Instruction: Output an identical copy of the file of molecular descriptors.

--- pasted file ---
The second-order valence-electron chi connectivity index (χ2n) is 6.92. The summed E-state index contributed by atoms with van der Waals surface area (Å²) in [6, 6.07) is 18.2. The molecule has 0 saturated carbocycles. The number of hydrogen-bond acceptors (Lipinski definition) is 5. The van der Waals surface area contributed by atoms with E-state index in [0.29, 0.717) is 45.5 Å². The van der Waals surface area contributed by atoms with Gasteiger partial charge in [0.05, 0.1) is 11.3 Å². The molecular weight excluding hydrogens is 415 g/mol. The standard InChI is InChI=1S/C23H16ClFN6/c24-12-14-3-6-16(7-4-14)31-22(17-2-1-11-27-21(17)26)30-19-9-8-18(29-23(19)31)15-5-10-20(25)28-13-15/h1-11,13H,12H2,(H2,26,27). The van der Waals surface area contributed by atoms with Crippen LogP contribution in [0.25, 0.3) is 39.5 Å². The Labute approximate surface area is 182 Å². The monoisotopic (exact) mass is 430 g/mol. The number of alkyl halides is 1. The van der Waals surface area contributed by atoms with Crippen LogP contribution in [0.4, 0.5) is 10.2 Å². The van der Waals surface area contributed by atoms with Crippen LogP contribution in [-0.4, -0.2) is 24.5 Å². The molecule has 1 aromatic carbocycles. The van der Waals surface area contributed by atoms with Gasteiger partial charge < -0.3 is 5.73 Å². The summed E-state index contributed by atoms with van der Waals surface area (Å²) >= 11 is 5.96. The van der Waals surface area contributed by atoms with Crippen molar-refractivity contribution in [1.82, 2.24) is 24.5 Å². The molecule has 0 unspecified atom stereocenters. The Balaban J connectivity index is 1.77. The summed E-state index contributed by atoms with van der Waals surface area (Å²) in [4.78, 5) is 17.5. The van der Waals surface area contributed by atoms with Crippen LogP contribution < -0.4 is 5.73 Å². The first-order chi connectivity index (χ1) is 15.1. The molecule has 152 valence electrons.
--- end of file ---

The second-order valence-electron chi connectivity index (χ2n) is 6.92. The summed E-state index contributed by atoms with van der Waals surface area (Å²) in [6, 6.07) is 18.2. The molecule has 0 saturated carbocycles. The number of hydrogen-bond acceptors (Lipinski definition) is 5. The van der Waals surface area contributed by atoms with E-state index in [0.29, 0.717) is 45.5 Å². The van der Waals surface area contributed by atoms with Gasteiger partial charge in [0.05, 0.1) is 11.3 Å². The molecular weight excluding hydrogens is 415 g/mol. The standard InChI is InChI=1S/C23H16ClFN6/c24-12-14-3-6-16(7-4-14)31-22(17-2-1-11-27-21(17)26)30-19-9-8-18(29-23(19)31)15-5-10-20(25)28-13-15/h1-11,13H,12H2,(H2,26,27). The van der Waals surface area contributed by atoms with Crippen LogP contribution in [0.25, 0.3) is 39.5 Å². The Labute approximate surface area is 182 Å². The monoisotopic (exact) mass is 430 g/mol. The number of alkyl halides is 1. The van der Waals surface area contributed by atoms with Crippen LogP contribution in [0.4, 0.5) is 10.2 Å². The van der Waals surface area contributed by atoms with Crippen LogP contribution in [-0.4, -0.2) is 24.5 Å². The molecule has 1 aromatic carbocycles. The van der Waals surface area contributed by atoms with Gasteiger partial charge < -0.3 is 5.73 Å². The summed E-state index contributed by atoms with van der Waals surface area (Å²) >= 11 is 5.96. The van der Waals surface area contributed by atoms with Crippen molar-refractivity contribution in [1.82, 2.24) is 24.5 Å². The molecule has 0 unspecified atom stereocenters. The Balaban J connectivity index is 1.77. The summed E-state index contributed by atoms with van der Waals surface area (Å²) in [4.78, 5) is 17.5. The van der Waals surface area contributed by atoms with Crippen LogP contribution < -0.4 is 5.73 Å². The first-order chi connectivity index (χ1) is 15.1. The molecule has 152 valence electrons.